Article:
Eat it! (Chocolate edition)


Let's not mince words.  Here is the chocolate you should be eating:

  • Michelle Cluizel - French. Neither too adventuresome (avoiding hot peppers, bacon and the like) nor too staid.  A box of these chocolates is about as close to perfect as a box of chocolates can get.
  • Kee's - A New World selection from NYC.  These chocolates are particularly fresh and benefit especially from buying a smaller amount that you can eat more quickly.  The flavors here feel a bit fresher and more experimental but they never loose their balanced flavor or elegance.
  • Fika - My brother turned me on to the surprisingly good chocolate selection from this Sweedish-influenced coffee-and-chocolate chain (there are 10 locations in NYC) that first opened in 2006.  Like Kee's these chocolates bring a fresh energy in keeping with their relative youth compared with the other chocolatiers listed, but they manage never to come across as the new kid on the block.  The coffee's good too!
  • Neuhaus - I'll be honest, after my first experience with Neuhaus a few years ago, I wasn't that impressed but there have been two or three subsequent boxes of chocolate and they've all been very enjoyable.  This is belgian chocolate.  The chocolates from Nehuaus tend to be much larger than any of the others listed above, which is maybe a pro and maybe a con depending on what your'e looking for in your chocolate experience.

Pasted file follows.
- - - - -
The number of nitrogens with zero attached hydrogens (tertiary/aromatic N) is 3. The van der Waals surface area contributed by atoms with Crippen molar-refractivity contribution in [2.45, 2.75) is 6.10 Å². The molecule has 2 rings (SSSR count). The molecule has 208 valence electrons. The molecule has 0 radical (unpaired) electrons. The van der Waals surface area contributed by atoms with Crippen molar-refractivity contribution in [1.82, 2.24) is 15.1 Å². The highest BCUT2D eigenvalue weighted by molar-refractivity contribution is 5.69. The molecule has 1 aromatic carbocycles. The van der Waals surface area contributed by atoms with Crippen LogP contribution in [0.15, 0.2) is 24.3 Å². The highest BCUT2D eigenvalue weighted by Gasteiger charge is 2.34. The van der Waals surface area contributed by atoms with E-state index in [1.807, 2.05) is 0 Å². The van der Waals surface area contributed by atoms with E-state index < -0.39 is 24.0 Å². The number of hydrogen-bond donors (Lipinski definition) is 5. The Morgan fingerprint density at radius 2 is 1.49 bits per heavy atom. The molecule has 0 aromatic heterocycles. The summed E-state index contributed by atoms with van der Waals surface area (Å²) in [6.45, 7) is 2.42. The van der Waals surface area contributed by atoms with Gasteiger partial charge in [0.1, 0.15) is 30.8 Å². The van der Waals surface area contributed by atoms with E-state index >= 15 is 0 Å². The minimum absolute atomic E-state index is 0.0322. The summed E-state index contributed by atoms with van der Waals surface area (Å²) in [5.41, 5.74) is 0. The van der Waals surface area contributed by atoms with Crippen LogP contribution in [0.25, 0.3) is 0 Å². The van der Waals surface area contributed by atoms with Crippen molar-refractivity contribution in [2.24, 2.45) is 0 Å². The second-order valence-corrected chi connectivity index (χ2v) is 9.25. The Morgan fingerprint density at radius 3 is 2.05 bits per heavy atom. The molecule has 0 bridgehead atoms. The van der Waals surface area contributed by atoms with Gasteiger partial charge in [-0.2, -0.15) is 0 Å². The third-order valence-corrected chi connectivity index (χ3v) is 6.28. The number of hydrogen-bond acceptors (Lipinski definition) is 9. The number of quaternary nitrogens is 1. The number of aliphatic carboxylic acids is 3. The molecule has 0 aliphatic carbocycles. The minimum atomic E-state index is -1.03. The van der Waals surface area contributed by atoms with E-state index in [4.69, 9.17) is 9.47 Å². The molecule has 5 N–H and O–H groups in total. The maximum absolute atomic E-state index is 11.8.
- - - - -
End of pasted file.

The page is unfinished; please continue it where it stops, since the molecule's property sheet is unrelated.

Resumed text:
• Leonidas - Also Belgian and also delicious.  I'd say that these are the most traditional of the chocolates I've listed both in form and flavor but in a way that skews "classic" and "dependably wonderful" as opposed to "ho hum" and "boring".  Like fellow Belgians, Neuhaus, they tend to skew a bit bigger than the French of American chocolates.

Honorable mention to La Maison du Chocolat, Jacques Torres & Fran's (although the winners at Fran's are the caramels).

I am no chocolate expert, but every evening, my husband and I share two fancy chocolates.  We split them in half so that we both get to taste everything.  It is from this many-years-long ritual that I have developed my opinions on the subject.  We call this "the chocolate ritual" and, to ritualize things further, we never eat the fancy (or "formal") chocolate without one another.  We buy casual chocolate for that.  Yep: formal and casual chocolate. 

It should also be noted that it is worth it to store your chocolates in the 'fridge to keep them fresh longer but then to take them out about 20 minutes before you want to eat them so that they warm up a bit. 

Here's Time Out's list of the 10 best chocolate shops from earlier this year which has some overlap with mine and, hey, I'm just a lady who eats chocolate; enjoy doing your own research!

Let us know your favorite chocolatiers in the comments!